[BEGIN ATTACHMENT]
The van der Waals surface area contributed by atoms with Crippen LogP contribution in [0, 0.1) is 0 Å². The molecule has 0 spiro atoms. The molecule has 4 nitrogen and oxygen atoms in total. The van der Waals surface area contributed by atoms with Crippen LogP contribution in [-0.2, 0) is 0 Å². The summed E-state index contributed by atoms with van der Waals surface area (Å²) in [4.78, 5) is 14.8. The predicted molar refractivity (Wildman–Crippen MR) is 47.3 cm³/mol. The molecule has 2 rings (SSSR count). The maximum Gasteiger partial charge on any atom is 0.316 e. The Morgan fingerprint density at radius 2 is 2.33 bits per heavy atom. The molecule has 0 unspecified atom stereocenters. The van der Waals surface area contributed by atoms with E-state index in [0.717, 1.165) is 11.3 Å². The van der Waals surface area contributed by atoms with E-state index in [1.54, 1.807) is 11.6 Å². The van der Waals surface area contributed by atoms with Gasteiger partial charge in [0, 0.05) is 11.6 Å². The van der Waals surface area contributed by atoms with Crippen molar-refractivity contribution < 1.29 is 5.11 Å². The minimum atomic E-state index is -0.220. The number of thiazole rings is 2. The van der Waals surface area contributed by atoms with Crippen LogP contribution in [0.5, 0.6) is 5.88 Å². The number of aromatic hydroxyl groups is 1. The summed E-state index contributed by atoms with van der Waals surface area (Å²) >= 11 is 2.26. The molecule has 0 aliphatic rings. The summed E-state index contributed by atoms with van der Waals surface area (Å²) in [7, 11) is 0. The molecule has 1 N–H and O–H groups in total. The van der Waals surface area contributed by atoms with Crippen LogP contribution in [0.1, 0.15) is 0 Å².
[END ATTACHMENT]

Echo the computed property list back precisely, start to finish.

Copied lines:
The van der Waals surface area contributed by atoms with Crippen LogP contribution in [0, 0.1) is 0 Å². The molecule has 0 spiro atoms. The molecule has 4 nitrogen and oxygen atoms in total. The van der Waals surface area contributed by atoms with Crippen LogP contribution in [-0.2, 0) is 0 Å². The summed E-state index contributed by atoms with van der Waals surface area (Å²) in [4.78, 5) is 14.8. The predicted molar refractivity (Wildman–Crippen MR) is 47.3 cm³/mol. The molecule has 2 rings (SSSR count). The maximum Gasteiger partial charge on any atom is 0.316 e. The Morgan fingerprint density at radius 2 is 2.33 bits per heavy atom. The molecule has 0 unspecified atom stereocenters. The van der Waals surface area contributed by atoms with E-state index in [0.717, 1.165) is 11.3 Å². The van der Waals surface area contributed by atoms with E-state index in [1.54, 1.807) is 11.6 Å². The van der Waals surface area contributed by atoms with Gasteiger partial charge in [0, 0.05) is 11.6 Å². The van der Waals surface area contributed by atoms with Crippen molar-refractivity contribution < 1.29 is 5.11 Å². The minimum atomic E-state index is -0.220. The number of thiazole rings is 2. The van der Waals surface area contributed by atoms with Crippen LogP contribution in [0.5, 0.6) is 5.88 Å². The number of aromatic hydroxyl groups is 1. The summed E-state index contributed by atoms with van der Waals surface area (Å²) >= 11 is 2.26. The molecule has 0 aliphatic rings. The summed E-state index contributed by atoms with van der Waals surface area (Å²) in [7, 11) is 0. The molecule has 1 N–H and O–H groups in total. The van der Waals surface area contributed by atoms with Crippen LogP contribution in [0.1, 0.15) is 0 Å².